Video

2013 Warrior Games Highlights

The fourth annual Warrior Games has come to a close in Colorado Springs, and though it was close competition with the Army in every event, the Marines brought home the Chairman’s Cup once again.

“Congratulations to all of the 2013 Warrior Games competitors,” said Charlie Huebner, chief of Paralympics for the U.S. Olympic Committee, during the closing ceremony. “While we celebrate medals, this competition is really an example of how sport can change lives. We hope these service members and veterans don’t stop here. The goal is for them to return home and get involved in sport programs in their communities.”

The competition formally ended Thursday night at the U.S. Air Force Academy in a ceremony honoring the nearly 200 wounded troops and disabled veterans who represented their services in the inaugural Warrior Games.

Troops and veterans from the U.S. and Britain competed in a week-long series of paralympic-type events at the U.S. Olympic Training Center and at the academy. They were challenged as individuals and as teams in shooting, swimming, archery, sitting volleyball, cycling, wheelchair basketball and track and field events.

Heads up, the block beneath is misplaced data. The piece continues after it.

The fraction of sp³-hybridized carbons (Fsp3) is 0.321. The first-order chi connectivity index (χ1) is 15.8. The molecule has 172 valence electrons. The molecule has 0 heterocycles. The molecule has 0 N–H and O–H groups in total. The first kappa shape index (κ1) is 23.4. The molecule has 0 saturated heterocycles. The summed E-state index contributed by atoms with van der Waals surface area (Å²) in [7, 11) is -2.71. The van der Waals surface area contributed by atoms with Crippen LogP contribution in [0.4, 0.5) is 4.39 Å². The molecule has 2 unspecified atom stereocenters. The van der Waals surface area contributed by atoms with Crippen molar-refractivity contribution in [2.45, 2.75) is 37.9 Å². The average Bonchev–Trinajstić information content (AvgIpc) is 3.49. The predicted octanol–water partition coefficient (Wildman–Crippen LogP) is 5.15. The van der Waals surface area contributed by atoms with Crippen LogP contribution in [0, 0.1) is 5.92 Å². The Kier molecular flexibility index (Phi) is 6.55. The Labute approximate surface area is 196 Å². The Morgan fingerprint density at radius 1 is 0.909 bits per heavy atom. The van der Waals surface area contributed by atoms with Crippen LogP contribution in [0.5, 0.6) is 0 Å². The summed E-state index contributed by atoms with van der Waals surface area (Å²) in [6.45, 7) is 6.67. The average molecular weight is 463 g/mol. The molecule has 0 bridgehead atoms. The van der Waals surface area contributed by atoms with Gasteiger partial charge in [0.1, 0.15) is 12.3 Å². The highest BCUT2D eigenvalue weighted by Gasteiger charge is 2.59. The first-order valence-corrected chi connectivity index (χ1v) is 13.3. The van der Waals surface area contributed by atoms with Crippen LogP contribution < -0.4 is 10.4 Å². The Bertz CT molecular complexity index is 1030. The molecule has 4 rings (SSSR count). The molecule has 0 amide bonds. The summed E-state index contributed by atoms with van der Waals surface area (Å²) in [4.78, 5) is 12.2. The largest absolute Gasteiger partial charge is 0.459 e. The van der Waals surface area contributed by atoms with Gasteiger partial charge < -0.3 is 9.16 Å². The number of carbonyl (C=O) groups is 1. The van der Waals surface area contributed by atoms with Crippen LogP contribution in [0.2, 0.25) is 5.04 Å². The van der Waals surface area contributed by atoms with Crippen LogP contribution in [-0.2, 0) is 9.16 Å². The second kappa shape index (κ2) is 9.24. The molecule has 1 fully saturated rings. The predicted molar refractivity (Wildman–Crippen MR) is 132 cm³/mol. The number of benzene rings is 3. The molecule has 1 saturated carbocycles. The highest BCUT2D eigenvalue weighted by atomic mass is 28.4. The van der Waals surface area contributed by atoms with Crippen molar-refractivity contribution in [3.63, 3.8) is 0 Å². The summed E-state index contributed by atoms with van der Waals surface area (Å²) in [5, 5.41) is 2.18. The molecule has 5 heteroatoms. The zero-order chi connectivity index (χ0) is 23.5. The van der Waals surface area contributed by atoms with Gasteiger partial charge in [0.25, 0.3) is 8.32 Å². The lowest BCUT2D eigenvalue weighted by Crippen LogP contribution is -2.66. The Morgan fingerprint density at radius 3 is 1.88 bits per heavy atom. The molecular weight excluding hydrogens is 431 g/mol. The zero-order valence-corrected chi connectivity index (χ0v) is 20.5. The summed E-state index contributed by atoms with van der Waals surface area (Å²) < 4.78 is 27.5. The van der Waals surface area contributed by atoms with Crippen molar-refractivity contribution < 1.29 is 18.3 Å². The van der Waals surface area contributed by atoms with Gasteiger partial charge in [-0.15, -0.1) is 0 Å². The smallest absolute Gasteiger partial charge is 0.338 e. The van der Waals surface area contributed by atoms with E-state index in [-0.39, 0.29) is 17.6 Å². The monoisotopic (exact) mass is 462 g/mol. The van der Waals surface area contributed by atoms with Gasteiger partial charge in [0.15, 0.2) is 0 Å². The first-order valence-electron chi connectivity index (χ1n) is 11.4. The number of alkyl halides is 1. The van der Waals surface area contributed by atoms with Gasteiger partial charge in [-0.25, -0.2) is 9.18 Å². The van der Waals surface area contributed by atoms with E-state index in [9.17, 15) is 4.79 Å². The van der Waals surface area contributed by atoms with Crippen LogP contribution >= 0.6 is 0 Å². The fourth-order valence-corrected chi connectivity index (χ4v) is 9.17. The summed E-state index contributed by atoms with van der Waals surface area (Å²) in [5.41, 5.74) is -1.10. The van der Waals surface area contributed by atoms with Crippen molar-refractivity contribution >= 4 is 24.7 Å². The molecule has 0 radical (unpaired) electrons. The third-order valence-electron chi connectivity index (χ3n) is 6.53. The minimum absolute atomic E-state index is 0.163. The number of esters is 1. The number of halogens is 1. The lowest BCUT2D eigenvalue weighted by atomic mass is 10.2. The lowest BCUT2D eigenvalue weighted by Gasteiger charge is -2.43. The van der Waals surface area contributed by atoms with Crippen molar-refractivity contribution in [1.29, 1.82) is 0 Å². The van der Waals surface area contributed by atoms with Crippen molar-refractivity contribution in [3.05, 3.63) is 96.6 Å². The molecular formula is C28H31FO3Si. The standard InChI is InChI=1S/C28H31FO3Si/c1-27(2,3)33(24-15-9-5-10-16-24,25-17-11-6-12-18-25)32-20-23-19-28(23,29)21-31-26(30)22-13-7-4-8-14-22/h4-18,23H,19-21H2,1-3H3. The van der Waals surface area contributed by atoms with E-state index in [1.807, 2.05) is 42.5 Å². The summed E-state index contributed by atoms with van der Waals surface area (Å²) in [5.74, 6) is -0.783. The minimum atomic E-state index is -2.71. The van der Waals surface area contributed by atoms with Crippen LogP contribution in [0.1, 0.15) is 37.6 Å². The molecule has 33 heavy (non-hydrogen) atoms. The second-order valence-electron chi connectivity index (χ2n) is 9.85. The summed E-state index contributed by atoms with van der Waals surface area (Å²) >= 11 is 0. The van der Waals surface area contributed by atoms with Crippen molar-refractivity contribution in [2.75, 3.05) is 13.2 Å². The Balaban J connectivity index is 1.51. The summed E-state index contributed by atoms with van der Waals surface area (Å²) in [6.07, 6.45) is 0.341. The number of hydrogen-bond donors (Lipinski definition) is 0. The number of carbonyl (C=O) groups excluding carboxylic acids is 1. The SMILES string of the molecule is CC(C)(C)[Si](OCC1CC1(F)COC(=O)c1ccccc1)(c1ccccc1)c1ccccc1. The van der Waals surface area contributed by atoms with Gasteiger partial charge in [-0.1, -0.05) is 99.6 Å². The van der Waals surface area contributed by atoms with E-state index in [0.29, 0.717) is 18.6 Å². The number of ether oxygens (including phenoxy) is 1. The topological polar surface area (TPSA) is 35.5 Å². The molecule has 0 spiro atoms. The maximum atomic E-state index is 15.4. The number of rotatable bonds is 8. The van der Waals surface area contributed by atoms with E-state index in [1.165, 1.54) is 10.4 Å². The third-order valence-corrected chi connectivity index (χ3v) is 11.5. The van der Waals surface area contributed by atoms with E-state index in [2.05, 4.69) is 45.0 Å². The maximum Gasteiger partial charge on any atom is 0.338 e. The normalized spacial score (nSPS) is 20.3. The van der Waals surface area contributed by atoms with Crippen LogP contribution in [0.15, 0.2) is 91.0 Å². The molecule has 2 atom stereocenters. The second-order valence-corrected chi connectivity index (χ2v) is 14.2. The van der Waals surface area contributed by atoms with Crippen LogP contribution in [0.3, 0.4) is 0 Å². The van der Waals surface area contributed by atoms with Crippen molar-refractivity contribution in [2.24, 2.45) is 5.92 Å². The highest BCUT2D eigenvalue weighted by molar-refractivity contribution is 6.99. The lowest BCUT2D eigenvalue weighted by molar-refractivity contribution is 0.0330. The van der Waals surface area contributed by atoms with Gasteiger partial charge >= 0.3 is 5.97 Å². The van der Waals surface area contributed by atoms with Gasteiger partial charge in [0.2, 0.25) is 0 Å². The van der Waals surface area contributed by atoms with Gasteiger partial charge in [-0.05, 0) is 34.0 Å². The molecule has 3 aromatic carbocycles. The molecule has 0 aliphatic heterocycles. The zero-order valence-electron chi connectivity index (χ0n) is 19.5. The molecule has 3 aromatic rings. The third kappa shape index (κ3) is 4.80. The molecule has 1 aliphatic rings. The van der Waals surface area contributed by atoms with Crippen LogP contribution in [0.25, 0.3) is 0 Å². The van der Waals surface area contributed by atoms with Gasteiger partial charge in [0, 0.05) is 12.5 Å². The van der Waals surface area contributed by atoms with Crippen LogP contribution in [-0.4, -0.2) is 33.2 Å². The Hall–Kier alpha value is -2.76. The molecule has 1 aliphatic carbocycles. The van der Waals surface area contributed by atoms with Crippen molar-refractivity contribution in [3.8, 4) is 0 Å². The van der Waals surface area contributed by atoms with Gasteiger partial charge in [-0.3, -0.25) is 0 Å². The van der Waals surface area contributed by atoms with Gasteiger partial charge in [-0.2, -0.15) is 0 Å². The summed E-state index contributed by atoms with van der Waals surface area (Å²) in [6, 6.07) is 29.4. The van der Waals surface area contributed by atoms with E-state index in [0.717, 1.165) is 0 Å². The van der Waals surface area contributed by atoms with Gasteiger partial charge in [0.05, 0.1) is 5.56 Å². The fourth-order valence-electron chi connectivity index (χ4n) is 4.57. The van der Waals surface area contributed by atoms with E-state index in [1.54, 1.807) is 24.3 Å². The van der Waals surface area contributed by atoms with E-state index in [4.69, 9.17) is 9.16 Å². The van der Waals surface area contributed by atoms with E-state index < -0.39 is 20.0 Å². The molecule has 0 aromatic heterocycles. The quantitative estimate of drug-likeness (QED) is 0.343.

The USO and all of the volunteers from Colorado were proud to stand by the side of these elite athletes throughout the week of Paralympic competition. Please enjoy this montage of footage from the past week of Warrior Games competition.

–Video and story by Joseph Andrew Lee, USO staff writer

Retroactive Stop Loss Pay: The Air Force Perspective

By Major Eries Gibson, Chief, Air Force Separations and Retirements Branch

Calling all eligible Air Force members, former Air Force members and surviving family members of former Air Force members, we have an incredible opportunity for you to receive $500 for every month you were stop lossed… but the offer is only good until 21 October 2010!